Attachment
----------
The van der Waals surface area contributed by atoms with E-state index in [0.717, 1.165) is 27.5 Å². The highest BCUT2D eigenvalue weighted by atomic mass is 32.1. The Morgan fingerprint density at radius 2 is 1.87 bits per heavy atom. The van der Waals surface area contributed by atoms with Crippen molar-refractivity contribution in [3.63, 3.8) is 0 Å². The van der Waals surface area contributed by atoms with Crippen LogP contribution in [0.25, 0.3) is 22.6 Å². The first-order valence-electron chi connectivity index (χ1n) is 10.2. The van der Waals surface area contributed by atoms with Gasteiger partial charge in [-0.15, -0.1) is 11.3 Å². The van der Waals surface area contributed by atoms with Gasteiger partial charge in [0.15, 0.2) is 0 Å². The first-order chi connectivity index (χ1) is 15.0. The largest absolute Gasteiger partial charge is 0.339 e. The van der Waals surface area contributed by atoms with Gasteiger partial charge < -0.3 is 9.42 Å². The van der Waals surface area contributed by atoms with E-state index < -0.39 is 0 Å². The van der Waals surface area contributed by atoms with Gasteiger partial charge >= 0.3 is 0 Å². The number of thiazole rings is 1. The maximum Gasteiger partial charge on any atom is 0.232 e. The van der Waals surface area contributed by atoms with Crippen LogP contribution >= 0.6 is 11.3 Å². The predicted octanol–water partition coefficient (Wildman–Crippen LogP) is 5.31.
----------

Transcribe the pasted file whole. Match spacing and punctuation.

The van der Waals surface area contributed by atoms with E-state index in [0.717, 1.165) is 27.5 Å². The highest BCUT2D eigenvalue weighted by atomic mass is 32.1. The Morgan fingerprint density at radius 2 is 1.87 bits per heavy atom. The van der Waals surface area contributed by atoms with Crippen molar-refractivity contribution in [3.63, 3.8) is 0 Å². The van der Waals surface area contributed by atoms with Crippen LogP contribution in [0.25, 0.3) is 22.6 Å². The first-order valence-electron chi connectivity index (χ1n) is 10.2. The van der Waals surface area contributed by atoms with Gasteiger partial charge in [-0.15, -0.1) is 11.3 Å². The van der Waals surface area contributed by atoms with Gasteiger partial charge in [0.15, 0.2) is 0 Å². The first-order chi connectivity index (χ1) is 15.0. The largest absolute Gasteiger partial charge is 0.339 e. The van der Waals surface area contributed by atoms with Gasteiger partial charge < -0.3 is 9.42 Å². The van der Waals surface area contributed by atoms with E-state index < -0.39 is 0 Å². The van der Waals surface area contributed by atoms with Gasteiger partial charge >= 0.3 is 0 Å². The number of thiazole rings is 1. The maximum Gasteiger partial charge on any atom is 0.232 e. The van der Waals surface area contributed by atoms with Crippen LogP contribution >= 0.6 is 11.3 Å². The predicted octanol–water partition coefficient (Wildman–Crippen LogP) is 5.31.